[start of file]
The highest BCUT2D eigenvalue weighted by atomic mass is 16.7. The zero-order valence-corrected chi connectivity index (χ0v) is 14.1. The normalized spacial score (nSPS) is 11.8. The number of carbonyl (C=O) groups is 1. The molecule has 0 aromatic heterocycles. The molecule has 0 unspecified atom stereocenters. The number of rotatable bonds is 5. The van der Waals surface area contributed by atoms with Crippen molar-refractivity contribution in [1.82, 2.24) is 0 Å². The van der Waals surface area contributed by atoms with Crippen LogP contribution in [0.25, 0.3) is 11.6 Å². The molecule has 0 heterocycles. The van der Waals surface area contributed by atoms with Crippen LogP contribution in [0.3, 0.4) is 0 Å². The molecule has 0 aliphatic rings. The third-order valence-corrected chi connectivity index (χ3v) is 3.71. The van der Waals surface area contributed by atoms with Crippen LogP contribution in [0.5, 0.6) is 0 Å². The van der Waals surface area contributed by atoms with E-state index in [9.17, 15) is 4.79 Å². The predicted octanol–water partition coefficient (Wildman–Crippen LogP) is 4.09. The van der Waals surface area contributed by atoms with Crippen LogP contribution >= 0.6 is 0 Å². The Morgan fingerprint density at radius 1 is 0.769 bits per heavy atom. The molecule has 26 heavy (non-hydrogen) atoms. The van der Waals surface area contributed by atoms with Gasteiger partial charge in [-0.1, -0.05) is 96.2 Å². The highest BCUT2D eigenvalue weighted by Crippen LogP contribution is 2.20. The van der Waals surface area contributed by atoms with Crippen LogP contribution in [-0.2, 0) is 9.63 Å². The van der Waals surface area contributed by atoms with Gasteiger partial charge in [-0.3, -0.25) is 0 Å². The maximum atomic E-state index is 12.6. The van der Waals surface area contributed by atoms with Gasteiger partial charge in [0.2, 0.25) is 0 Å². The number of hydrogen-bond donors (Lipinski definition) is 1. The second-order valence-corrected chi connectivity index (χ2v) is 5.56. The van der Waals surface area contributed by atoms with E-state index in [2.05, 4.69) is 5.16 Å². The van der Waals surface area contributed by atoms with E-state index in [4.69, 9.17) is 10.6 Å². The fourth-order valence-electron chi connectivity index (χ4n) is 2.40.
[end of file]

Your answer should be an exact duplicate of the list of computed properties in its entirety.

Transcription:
The highest BCUT2D eigenvalue weighted by atomic mass is 16.7. The zero-order valence-corrected chi connectivity index (χ0v) is 14.1. The normalized spacial score (nSPS) is 11.8. The number of carbonyl (C=O) groups is 1. The molecule has 0 aromatic heterocycles. The molecule has 0 unspecified atom stereocenters. The number of rotatable bonds is 5. The van der Waals surface area contributed by atoms with Crippen molar-refractivity contribution in [1.82, 2.24) is 0 Å². The van der Waals surface area contributed by atoms with Crippen LogP contribution in [0.25, 0.3) is 11.6 Å². The molecule has 0 heterocycles. The van der Waals surface area contributed by atoms with Crippen LogP contribution in [0.3, 0.4) is 0 Å². The molecule has 0 aliphatic rings. The third-order valence-corrected chi connectivity index (χ3v) is 3.71. The van der Waals surface area contributed by atoms with Crippen LogP contribution in [0.5, 0.6) is 0 Å². The van der Waals surface area contributed by atoms with E-state index in [9.17, 15) is 4.79 Å². The predicted octanol–water partition coefficient (Wildman–Crippen LogP) is 4.09. The van der Waals surface area contributed by atoms with Crippen LogP contribution >= 0.6 is 0 Å². The Morgan fingerprint density at radius 1 is 0.769 bits per heavy atom. The molecule has 26 heavy (non-hydrogen) atoms. The van der Waals surface area contributed by atoms with Gasteiger partial charge in [-0.1, -0.05) is 96.2 Å². The highest BCUT2D eigenvalue weighted by Crippen LogP contribution is 2.20. The van der Waals surface area contributed by atoms with Crippen LogP contribution in [-0.2, 0) is 9.63 Å². The van der Waals surface area contributed by atoms with Gasteiger partial charge in [-0.3, -0.25) is 0 Å². The maximum atomic E-state index is 12.6. The van der Waals surface area contributed by atoms with Gasteiger partial charge in [0.2, 0.25) is 0 Å². The number of hydrogen-bond donors (Lipinski definition) is 1. The second-order valence-corrected chi connectivity index (χ2v) is 5.56. The van der Waals surface area contributed by atoms with E-state index in [2.05, 4.69) is 5.16 Å². The van der Waals surface area contributed by atoms with E-state index in [4.69, 9.17) is 10.6 Å². The fourth-order valence-electron chi connectivity index (χ4n) is 2.40.